Over the past couple of years, I feel like my relationship with my mom has gotten much richer and deeper. It's not that we ever didn't get along (well, aside from a few moments when I was between the ages of twelve to eighteen), but I think the older I get, the more I relate to her as a person and a friend and not just as a daughter. We've been so fortunate that we've been able to spend time together on multiple vacations over the past year, and we've had so much fun exploring the world. From our time in Europe last winter to her visit to Charleston this spring to our family vacation in Disney World in the summer, I've treasured every minute that we can spend in the same place.
It is a terrible feeling to have a parent seem to be slipping away, whether emotionally or physically. When mama was sick, there were absolutely times where I thought we were going to lose her--and I think my sister and I were actually sheltered from the worst of it. Even once the cancer was gone, she was still so weak and had to recover from neurological and physical damage that left her an echo of her former self for quite some time. That year of cancer diagnosis, treatment, and their repercussions changed us all.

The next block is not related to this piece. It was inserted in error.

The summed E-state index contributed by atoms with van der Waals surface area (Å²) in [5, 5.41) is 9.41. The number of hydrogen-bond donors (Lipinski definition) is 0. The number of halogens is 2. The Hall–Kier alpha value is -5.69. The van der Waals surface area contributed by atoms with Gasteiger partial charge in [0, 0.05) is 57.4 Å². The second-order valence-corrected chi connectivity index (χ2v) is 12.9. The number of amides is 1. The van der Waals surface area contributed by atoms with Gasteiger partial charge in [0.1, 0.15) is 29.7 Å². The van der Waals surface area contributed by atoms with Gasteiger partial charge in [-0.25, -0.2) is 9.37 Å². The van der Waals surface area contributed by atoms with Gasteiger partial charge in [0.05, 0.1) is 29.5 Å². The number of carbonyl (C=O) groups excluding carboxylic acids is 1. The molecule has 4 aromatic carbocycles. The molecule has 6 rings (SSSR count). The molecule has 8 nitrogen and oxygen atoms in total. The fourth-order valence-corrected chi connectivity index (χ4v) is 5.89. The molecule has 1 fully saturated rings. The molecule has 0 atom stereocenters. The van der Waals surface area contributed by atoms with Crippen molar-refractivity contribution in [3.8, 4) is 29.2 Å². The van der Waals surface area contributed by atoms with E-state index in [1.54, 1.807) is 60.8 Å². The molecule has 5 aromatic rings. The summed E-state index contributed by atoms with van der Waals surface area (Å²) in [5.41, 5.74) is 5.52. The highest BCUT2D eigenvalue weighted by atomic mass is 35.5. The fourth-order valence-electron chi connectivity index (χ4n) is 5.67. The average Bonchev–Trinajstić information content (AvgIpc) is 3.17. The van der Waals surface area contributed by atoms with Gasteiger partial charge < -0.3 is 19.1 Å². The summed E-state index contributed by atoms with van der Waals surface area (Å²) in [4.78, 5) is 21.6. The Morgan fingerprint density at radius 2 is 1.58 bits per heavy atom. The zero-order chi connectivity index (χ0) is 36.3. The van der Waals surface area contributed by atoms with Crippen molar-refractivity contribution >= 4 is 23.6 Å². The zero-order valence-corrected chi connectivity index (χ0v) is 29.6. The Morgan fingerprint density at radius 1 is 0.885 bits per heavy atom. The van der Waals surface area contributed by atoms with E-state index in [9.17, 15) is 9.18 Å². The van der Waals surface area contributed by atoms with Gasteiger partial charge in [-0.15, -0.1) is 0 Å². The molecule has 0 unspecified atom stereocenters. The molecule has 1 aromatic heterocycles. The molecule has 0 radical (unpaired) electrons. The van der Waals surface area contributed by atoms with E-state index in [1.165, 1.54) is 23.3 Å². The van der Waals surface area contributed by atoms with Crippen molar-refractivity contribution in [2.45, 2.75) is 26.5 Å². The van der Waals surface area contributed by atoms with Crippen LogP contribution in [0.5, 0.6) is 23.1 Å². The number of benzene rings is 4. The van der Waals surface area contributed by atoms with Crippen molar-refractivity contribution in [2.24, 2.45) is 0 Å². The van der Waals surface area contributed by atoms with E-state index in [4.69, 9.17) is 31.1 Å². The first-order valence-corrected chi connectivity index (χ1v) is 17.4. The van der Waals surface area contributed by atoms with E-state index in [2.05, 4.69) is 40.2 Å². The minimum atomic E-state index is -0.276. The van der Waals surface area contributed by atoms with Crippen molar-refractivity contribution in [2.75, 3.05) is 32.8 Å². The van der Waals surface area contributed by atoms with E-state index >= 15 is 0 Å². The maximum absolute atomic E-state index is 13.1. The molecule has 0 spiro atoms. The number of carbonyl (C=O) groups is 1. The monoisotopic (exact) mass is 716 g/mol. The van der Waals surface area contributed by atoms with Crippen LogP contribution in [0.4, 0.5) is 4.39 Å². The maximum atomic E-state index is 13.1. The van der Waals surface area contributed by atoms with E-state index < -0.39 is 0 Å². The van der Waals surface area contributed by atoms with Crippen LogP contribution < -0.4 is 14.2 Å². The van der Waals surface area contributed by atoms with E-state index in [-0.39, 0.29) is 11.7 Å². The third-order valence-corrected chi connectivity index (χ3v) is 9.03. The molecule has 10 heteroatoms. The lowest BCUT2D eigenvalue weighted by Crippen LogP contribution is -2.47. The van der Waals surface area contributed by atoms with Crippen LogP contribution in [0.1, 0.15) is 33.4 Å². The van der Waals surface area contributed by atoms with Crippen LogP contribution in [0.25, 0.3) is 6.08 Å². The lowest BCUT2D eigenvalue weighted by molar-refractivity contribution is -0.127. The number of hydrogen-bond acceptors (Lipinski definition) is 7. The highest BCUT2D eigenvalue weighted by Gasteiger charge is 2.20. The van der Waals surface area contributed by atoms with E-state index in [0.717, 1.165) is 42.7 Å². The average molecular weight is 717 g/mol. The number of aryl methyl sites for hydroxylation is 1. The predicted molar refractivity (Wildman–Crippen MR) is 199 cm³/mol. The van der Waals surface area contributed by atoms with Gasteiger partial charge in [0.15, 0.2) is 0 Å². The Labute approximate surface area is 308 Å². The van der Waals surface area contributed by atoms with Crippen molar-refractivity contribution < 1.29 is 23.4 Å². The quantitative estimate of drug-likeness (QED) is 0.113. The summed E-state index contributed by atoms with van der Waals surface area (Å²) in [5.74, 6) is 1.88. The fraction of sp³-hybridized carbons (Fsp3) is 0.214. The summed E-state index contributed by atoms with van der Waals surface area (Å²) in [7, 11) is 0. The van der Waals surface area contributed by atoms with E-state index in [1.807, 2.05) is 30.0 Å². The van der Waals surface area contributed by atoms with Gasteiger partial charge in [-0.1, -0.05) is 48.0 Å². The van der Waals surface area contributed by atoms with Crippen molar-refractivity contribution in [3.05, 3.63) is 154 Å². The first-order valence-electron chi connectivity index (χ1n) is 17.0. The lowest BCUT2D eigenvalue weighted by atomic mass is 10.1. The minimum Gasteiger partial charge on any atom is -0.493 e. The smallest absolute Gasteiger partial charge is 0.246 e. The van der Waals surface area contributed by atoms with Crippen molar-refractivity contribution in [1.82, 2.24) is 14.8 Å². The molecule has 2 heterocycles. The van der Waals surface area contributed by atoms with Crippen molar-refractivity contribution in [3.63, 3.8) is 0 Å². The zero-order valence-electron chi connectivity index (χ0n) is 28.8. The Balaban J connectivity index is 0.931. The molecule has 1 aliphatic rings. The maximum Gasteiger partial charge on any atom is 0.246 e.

Breast cancer has gained a reputation of being something of a cupcake cancer. It is fantastic that so many women catch it early--as was the case with my mom--and that it is very treatable, so subsequently, the survival rate is much higher than many other cancers. But the heartbreaking fact is that many women, and men, do not survive and their diagnosis is a death sentence. I always remember that, and never, ever take for granted the fact that we still have our Annie with us.
Each day I see things in myself that remind me of her. I say things that, in turn, make me smile because it was such a "Mom" thing to say. She taught me to laugh at myself and find the humor in any situation. She taught me the importance of being thoughtful and considerate. She taught me to always, always be exactly who I am instead of who other people want me to be. She taught me to finish my dinner before I eat dessert--but to always eat dessert! Those little pieces of her will always be with me.
I look forward to spending many more years with her in my life, and hope to someday soon learn from her in a new way as I embark on my own journey of motherhood. I got incredibly lucky in this life when they were doling out parents. I can say with certainty that without the guidance, wisdom, support and love of my mom and dad, I wouldn't be who I am today.